The Third Council was held primarily to rid the Sangha of corruption and bogus monks who held heretical views. The Council was convened in 326 B.C. At Asokarama in Patiliputta under the patronage of Emperor Asoka. It was presided over by the Elder Moggaliputta Tissa and one thousand monks participated in this Council. Tradition has it that Asoka had won his throne through shedding the blood of all his father's son's save his own brother, Tissa Kumara who eventually got ordained and achieved Arahantship.
Asoka was crowned in the two hundred and eighteenth year after the Buddha's Mahapari . At first he paid only token homage to the Dhamma and the Sangha and also supported members of other religious sects as his father had done before him. However, all this changed when he met the pious novice-monk Nigrodha who preached him the Appamada-vagga. Thereafter he ceased supporting other religious groups and his interest in and devotion to the Dhamma deepened. He used his enormous wealth to build, it is said, eighty-four thousand pagodas and viharas and to lavishly support the Bhikkhus with the four requisites. His son Mahinda and his daughter Sanghamitta were ordained and admitted to the Sangha.
Eventually, his generosity was to cause serious problems within the Sangha. In time the order was infiltrated by many unworthy men, holding heretical views and who were attracted to the order because of the Emperor's generous support and costly offerings of food, clothing, shelter and medicine. Large numbers of faithless, greedy men espousing wrong views tried to join the order but were deemed unfit for ordination.
Despite this they seized the chance to exploit the Emperor's generosity for their own ends and donned robes and joined the order without having been ordained properly. Consequently, respect for the Sangha diminished. When this came to light some of the genuine monks refused to hold the prescribed purification or Uposatha ceremony in the company of the corrupt, heretical monks.
When the Emperor heard about this he sought to rectify the situation and dispatched one of his ministers to the monks with the command that they perform the ceremony. However, the Emperor had given the minister no specific orders as to what means were to be used to carry out his command. The monks refused to obey and hold the ceremony in the company of their false and 'thieving' companions [theyyasinivasaka].
In desperation the angry minister advanced down the line of seated monks and drawing his sword, beheaded all of them one after the other until he came to the King's brother, Tissa who had been ordained. The horrified minister stopped the slaughter and fled the hall and reported back to the Emperor Asoka was deeply grieved and upset by what had happened and blamed himself for the killings. He sought Thera Moggaliputta Tissa's counsel. He proposed that the heretical monks be expelled from the order and a third Council be convened immediately.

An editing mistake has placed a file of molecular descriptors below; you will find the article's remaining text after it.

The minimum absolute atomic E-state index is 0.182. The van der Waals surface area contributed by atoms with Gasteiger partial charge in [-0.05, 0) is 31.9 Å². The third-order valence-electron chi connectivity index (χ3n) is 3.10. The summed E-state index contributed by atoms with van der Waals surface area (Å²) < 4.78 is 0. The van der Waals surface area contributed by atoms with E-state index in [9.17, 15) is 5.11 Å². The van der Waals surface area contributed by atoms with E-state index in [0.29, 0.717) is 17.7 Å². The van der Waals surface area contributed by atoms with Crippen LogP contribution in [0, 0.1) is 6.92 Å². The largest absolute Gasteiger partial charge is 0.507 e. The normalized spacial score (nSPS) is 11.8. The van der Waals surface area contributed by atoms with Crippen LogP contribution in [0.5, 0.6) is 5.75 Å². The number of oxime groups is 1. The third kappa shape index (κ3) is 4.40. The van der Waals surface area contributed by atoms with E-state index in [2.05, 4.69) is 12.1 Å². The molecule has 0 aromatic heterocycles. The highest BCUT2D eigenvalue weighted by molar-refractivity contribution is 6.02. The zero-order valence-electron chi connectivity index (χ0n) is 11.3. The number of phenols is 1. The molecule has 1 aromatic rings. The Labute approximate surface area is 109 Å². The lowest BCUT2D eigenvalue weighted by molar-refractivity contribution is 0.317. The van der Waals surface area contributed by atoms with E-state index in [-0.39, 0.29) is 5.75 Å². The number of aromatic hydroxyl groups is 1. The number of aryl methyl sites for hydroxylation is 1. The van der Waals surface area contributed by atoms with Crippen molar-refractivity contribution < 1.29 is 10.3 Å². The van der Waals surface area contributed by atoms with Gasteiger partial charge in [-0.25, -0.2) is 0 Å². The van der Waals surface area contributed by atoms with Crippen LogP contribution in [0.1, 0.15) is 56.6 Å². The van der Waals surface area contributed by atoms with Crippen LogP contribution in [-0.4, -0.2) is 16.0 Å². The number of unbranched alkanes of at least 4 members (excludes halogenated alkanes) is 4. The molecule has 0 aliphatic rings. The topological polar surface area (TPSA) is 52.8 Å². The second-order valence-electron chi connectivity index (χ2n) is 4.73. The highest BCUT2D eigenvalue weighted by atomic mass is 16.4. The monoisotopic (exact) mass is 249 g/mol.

So it was that in the seventeenth year of the Emperor's reign the Third Council was called. Thera Moggaliputta Tissa headed the proceedings and chose one thousand monks from the sixty thousand participants for the traditional recitation of the Dhamma and the Vinaya, which went on for nine months. The Emperor, himself questioned monks from a number of monasteries about the teachings of the Buddha. Those who held wrong views were exposed and expelled from the Sangha immediately. In this way the Bhikkhu Sangha was purged of heretics and bogus bhikkhus.
This council achieved a number of other important things as well. The Elder Moggaliputta Tissa, in order to refute a number of heresies and ensure the Dhamma was kept pure, complied a book during the council called the Kathavatthu. This book consists of twenty-three chapters, and is a collection of discussion (Points of Controversy: refutations of the heretical views held by various sects on matters philosophical). It is the fifth of the seven books of the Abhidhamma Pitaka. The members of the Council also gave a royal seal of approval to the doctrine of the Buddha, naming it the Vibhajjavada, the Doctrine of Analysis. It is identical with the approved Theravada doctrine. One of the most significant achievements of this Dhamma assembly and one which was to bear fruit for centuries to come, was the Emperor's sending forth of monks, well versed in the Buddha's Dhamma and Vinaya who could recite all of it by heart, to teach it in nine different countries.
|(8) Suvannabhumi||Sonathera and Uttarathera.|
The Dhamma missions of these monks succeeded and bore great fruits in the course of time and went a long way in ennobling the peoples of these lands with the gift of the Dhamma and influencing their civilizations and cultures.
With the spread of Dhamma through the words of the Buddha, in due course India came to be known as Visvaguru, the teacher of the world.